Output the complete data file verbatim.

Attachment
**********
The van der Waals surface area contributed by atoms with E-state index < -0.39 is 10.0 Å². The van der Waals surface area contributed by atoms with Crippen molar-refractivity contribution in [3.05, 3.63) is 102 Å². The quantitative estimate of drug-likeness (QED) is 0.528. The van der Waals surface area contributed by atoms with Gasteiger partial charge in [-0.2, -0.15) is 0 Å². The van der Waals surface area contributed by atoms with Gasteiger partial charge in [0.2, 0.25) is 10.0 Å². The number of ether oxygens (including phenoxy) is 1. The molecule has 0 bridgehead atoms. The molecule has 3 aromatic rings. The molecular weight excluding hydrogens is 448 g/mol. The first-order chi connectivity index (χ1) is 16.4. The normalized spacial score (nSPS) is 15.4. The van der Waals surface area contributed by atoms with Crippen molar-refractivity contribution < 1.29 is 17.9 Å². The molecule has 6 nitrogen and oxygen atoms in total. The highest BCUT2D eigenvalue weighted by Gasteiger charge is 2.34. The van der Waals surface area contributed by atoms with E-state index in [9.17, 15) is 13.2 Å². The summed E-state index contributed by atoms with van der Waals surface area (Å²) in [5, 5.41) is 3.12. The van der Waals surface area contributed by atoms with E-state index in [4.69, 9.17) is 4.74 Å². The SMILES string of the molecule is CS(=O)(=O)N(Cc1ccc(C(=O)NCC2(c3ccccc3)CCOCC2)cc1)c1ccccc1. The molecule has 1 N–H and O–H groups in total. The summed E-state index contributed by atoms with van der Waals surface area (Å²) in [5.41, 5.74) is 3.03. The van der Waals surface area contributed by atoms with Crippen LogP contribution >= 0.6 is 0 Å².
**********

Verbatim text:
The van der Waals surface area contributed by atoms with E-state index < -0.39 is 10.0 Å². The van der Waals surface area contributed by atoms with Crippen molar-refractivity contribution in [3.05, 3.63) is 102 Å². The quantitative estimate of drug-likeness (QED) is 0.528. The van der Waals surface area contributed by atoms with Gasteiger partial charge in [-0.2, -0.15) is 0 Å². The van der Waals surface area contributed by atoms with Gasteiger partial charge in [0.2, 0.25) is 10.0 Å². The number of ether oxygens (including phenoxy) is 1. The molecule has 0 bridgehead atoms. The molecule has 3 aromatic rings. The molecular weight excluding hydrogens is 448 g/mol. The first-order chi connectivity index (χ1) is 16.4. The normalized spacial score (nSPS) is 15.4. The van der Waals surface area contributed by atoms with Crippen molar-refractivity contribution < 1.29 is 17.9 Å². The molecule has 6 nitrogen and oxygen atoms in total. The highest BCUT2D eigenvalue weighted by Gasteiger charge is 2.34. The van der Waals surface area contributed by atoms with E-state index in [9.17, 15) is 13.2 Å². The summed E-state index contributed by atoms with van der Waals surface area (Å²) in [5, 5.41) is 3.12. The van der Waals surface area contributed by atoms with E-state index in [4.69, 9.17) is 4.74 Å². The SMILES string of the molecule is CS(=O)(=O)N(Cc1ccc(C(=O)NCC2(c3ccccc3)CCOCC2)cc1)c1ccccc1. The molecule has 1 N–H and O–H groups in total. The summed E-state index contributed by atoms with van der Waals surface area (Å²) in [5.41, 5.74) is 3.03. The van der Waals surface area contributed by atoms with Crippen LogP contribution >= 0.6 is 0 Å².